Neighbors West-Northwest is the coalition office representing 8 Northwest and 4 Southwest Neighborhood Associations encompassing one of the most varied sections of Portland, where heavy industry, commerce and a variety of residential communities co-exist with large, pristine natural areas and riparian habitats.
Each of these neighborhoods sends a representative and an alternate to serve on the non-profit NWNW Coalition board. The board hires staff and provides fiduciary direction to the organization. The coalition only advocates on issues when all twelve neighborhoods agree; however, individual member neighborhoods often work together on topics of mutual interest. NWNW was founded in 1969.
The Neighbors West-Northwest Coalition promotes direct participation in grassroots democracy by supporting community efforts at the neighborhood level. Our services advance the voices of our constituent Neighborhood Associations as they strive to create livable, sustainable and equitable communities.
There are 95 officially recognized volunteer Neighborhood Associations in the City of Portland made up of people who live, own a business, or work near each other within the defined geographic boundaries. These associations are grouped into district coalitions of adjacent associations to deal with issues larger than the individual neighborhoods themselves. Portland has seven coalitions that operate independently to better serve the unique regions of the city and that contract with the Office of Neighborhood Involvement (ONI) to provide services to their member neighborhood associations. Neighborhoods are a volunteer-driven training ground for aspiring citizen activists. Coalition staff provide resources to help develop these future leaders.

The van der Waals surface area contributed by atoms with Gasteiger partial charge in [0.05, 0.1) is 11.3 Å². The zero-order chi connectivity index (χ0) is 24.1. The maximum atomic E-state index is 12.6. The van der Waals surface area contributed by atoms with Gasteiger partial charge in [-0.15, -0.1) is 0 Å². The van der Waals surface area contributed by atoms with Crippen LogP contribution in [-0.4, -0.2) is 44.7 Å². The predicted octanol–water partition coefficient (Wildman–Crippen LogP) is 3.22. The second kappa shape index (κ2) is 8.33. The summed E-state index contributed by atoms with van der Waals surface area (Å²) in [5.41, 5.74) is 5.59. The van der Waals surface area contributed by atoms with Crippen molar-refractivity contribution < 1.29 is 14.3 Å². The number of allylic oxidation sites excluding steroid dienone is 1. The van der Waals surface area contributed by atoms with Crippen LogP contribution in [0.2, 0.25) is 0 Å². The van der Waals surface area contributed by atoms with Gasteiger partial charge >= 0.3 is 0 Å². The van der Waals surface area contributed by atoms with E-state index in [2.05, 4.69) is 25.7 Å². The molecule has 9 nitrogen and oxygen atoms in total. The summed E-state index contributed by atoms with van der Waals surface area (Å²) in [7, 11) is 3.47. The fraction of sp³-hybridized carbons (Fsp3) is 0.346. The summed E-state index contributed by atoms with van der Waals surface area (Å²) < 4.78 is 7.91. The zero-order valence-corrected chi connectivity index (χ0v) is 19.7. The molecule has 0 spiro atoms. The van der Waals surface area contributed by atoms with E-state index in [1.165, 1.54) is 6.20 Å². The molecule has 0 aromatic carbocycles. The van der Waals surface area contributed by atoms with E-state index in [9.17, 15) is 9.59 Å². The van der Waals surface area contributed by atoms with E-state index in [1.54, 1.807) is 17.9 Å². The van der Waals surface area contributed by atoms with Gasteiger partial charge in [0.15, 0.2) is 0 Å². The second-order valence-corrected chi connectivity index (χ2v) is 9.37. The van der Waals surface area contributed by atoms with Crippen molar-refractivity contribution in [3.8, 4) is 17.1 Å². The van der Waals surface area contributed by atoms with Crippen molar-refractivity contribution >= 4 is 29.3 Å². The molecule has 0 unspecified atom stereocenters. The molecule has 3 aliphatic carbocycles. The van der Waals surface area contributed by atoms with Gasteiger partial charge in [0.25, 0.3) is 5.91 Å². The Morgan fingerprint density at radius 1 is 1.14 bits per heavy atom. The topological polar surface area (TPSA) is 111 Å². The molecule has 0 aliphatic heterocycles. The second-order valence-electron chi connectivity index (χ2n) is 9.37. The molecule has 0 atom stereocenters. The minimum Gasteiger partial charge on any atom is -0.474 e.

“Portland is fortunate to have a formal system of Neighborhood Associations that covers the whole city. This provides a vehicle for every community to gather and identify issues.”
– Paul Leistner, Executive Director, Center for Public Participation, Portland State University League of Women Voters of Portland, How Portland’s NA Program Works Today
You have the Power!
As a member of your neighborhood association, you can work to improve the livability of your part of the city. Members gather on a regular basis to discuss and resolve common issues related to crime prevention, transportation, and land use. Neighbors can bring concerns to association meetings for discussion and also coordinate social gatherings to build community (like ice cream socials, picnics, and concerts in the park). Because neighborhoods are participatory organizations, the work they do depends on the interests and motivation of volunteers who are involved. Neighborhood volunteers are people like you who are interested, engaged, and active in the local community.